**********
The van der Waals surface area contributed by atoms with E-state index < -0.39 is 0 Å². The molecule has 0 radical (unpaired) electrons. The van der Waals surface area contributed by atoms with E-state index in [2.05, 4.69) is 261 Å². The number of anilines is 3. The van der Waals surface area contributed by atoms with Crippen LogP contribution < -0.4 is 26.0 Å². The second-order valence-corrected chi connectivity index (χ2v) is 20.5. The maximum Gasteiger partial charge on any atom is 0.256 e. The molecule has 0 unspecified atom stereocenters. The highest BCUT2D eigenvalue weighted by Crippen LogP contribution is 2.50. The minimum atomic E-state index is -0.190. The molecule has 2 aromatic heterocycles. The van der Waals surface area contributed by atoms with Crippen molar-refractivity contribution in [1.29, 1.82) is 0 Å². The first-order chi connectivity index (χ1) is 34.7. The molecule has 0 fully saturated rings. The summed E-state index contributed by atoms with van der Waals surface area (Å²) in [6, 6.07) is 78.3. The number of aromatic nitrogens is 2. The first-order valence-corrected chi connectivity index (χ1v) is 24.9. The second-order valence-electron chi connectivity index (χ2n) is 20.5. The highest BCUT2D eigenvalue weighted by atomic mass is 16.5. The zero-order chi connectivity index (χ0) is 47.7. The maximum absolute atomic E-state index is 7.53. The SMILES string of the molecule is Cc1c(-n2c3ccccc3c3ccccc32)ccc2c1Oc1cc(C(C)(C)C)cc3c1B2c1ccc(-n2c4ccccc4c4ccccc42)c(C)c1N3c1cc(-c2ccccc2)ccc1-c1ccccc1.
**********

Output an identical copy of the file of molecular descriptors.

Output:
The van der Waals surface area contributed by atoms with E-state index < -0.39 is 0 Å². The molecule has 0 radical (unpaired) electrons. The van der Waals surface area contributed by atoms with E-state index in [2.05, 4.69) is 261 Å². The number of anilines is 3. The van der Waals surface area contributed by atoms with Crippen LogP contribution < -0.4 is 26.0 Å². The second-order valence-corrected chi connectivity index (χ2v) is 20.5. The maximum Gasteiger partial charge on any atom is 0.256 e. The molecule has 0 unspecified atom stereocenters. The highest BCUT2D eigenvalue weighted by Crippen LogP contribution is 2.50. The minimum atomic E-state index is -0.190. The molecule has 2 aromatic heterocycles. The van der Waals surface area contributed by atoms with Crippen molar-refractivity contribution in [1.29, 1.82) is 0 Å². The first-order chi connectivity index (χ1) is 34.7. The molecule has 0 fully saturated rings. The summed E-state index contributed by atoms with van der Waals surface area (Å²) in [6, 6.07) is 78.3. The number of aromatic nitrogens is 2. The first-order valence-corrected chi connectivity index (χ1v) is 24.9. The second-order valence-electron chi connectivity index (χ2n) is 20.5. The highest BCUT2D eigenvalue weighted by atomic mass is 16.5. The zero-order chi connectivity index (χ0) is 47.7. The maximum absolute atomic E-state index is 7.53. The SMILES string of the molecule is Cc1c(-n2c3ccccc3c3ccccc32)ccc2c1Oc1cc(C(C)(C)C)cc3c1B2c1ccc(-n2c4ccccc4c4ccccc42)c(C)c1N3c1cc(-c2ccccc2)ccc1-c1ccccc1.